"But when I went to high school, I wore my socks folded neatly up. To say that I can be part of the system. I can survive the system, it’ll be okay.

"That I didn’t have to rebel against everything. I could wear my socks up. Not that we had shoes much in summer in primary school. But there’s this thing about being part of the system.”

From here there was no turning back. As Wesley gained confidence, he went from strength to strength studying a Bachelor of Arts in Drama at the Queensland University of Technology and set up the Kooemba Djarra writing and directing plays with many of our most talented actors in the country such as Deborah Mailman.

Storytelling is Wesley’s passion. He tells me he is attracted to the forgotten and neglected stories that speak about our country's past.

He’s written and/or directed some of the most powerful plays that have left a legacy like the Seven Stages of Grieving, Black Diggers, Stolen and the Sapphires. He’s also been known for re-contextualising non-Indigenous plays like Black Medea and Mother Courage, telling those stories through an Indigenous perspective.

Wesley is also known for taking on big creative roles. Most notably he was creative consultant, segment director and Indigenous consultant for the 2018 Commonwealth Games on the Gold Coast.

Ensuring that the Indigenous narrative was prominent on the international stage and for ceremony to take place in correct context. He was also very mindful of what was happening outside the stadium.

“I remember talking to the organiser saying, “you have to create a space for protest because it’s not about only one way of breaking this down.” It’s actually about saying, “what people have to say in a protest way is just as important as what we’re saying in the stadium.” How do you create spaces for that, that are non-violent and this whole idea of creating multiple cultural conversations? And I think that it’s a uniquely, well no, it’s not unique, but I think an Aboriginal experience of this country, is one where we can hold contradictory ideas as the truth," he said.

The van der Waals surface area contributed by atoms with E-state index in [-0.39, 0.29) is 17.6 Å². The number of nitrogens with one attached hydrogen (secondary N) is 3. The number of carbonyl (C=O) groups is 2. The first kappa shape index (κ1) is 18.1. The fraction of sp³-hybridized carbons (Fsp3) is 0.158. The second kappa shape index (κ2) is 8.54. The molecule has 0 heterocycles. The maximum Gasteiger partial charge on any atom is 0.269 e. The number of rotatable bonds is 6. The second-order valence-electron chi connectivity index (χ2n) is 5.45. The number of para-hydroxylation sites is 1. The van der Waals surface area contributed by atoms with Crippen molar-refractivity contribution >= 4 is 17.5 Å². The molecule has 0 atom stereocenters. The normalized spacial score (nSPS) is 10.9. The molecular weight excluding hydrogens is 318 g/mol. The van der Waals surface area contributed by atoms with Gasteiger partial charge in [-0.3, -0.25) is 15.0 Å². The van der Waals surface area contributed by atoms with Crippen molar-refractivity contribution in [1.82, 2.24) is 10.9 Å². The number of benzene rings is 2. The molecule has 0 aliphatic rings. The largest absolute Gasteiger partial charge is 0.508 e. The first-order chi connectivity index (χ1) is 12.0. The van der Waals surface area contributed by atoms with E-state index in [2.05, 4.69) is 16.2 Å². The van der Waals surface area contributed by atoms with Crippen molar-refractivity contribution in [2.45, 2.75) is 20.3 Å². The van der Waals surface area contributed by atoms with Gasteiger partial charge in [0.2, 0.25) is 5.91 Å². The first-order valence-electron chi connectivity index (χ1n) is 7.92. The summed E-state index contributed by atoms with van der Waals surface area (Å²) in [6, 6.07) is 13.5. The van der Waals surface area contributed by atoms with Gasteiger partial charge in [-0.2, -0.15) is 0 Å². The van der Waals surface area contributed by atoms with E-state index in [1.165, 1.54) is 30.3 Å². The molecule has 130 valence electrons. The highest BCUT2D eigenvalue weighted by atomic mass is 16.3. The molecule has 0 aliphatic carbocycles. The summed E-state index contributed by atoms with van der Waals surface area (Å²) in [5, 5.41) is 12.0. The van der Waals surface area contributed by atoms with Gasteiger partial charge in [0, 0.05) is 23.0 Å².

"We can say we are the longest continuous culture on earth and still be denied that we even exist. Those two truths sit side by side for us.

“We can still be expressing our cultural perspectives and cultural business inside the stadium for an international audience and be speaking from a soapbox outside the stadium about the things that need to shift and change.

"That is a continuum, it isn’t one against the other. And the more we feel that everyone’s working towards that, the better too. And the more respectful we are.”

As this year's Sydney Festival Director, it has been one of Wesley’s roles to bring an Indigenous perspective to the 250th anniversary of the landing of James Cook.

“For me, these anniversaries are meaningful and what we say about them is important. And what I’m not hearing at the moment is, I hear how it's being used as a colonial narrative, but not as a sense of how we as First Nations Australians view this," he said.

"And we're not being asked. And this is a much broader issue about the voice, the voice to parliament, the voice to the general public, our cultural voice.